For cycling, the critical relationship between the two networks is that activation of either network suppresses the other. When you make deliberate decisions, you are not daydreaming and vice versa.
It’s interesting to ponder what happens when you actually do stuff like eat, watch a show or ride a bike while relaxing control and not being deliberate. When you consciously decide to follow the training, recovery or tactical plan, the TPN is in control. The sense of awakening to find yourself doing something you would not have chosen, like Joe, Mary or Matt in the examples above, means the default mode network had become active.
If you are like most athletes, you are now thinking something like, “Cool, I just need to keep the task-positive network turned up, and I’ll easily stick to my plans and do the right things. I’ll never screw up again.” You might even be thinking about training your TPN. Unfortunately, even though it can grow stronger, the TPN can never be permanently activated.Have a coach help improve your good habits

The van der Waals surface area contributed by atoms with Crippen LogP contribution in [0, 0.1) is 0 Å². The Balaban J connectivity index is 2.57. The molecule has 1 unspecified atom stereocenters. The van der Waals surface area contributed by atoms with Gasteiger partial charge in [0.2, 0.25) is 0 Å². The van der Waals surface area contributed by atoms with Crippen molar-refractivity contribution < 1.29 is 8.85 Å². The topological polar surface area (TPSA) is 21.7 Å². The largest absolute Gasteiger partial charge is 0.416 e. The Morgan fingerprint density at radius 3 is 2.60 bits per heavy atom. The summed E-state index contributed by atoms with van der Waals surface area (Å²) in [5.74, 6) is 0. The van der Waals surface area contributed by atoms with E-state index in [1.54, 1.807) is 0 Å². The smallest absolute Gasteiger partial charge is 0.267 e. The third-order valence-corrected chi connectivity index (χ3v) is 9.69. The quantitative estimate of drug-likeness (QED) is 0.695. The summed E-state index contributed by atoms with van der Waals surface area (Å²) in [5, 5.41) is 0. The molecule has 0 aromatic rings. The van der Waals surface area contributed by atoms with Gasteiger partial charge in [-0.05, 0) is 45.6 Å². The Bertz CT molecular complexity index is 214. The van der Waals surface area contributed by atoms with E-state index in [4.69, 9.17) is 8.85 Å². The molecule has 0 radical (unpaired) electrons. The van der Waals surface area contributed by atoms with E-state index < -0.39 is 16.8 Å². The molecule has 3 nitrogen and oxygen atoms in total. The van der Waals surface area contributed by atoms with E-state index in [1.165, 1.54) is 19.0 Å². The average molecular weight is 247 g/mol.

Decision Fatigue and Ego Depletion
Psychologists have performed wonderfully designed experiments to show that the ability to make decisions is like a muscle, both trainable and fatigable. That is, as we make a series careful choices, we gradually become more impulsive, less and less able to consider later decisions. More mature people fatigue slower, but eventually we all break down. For instance, early in the workday many people can recognize which e-mails demand quick responses, but by afternoon these same people are taking care of trivia or goofing off while urgent messages sit unread.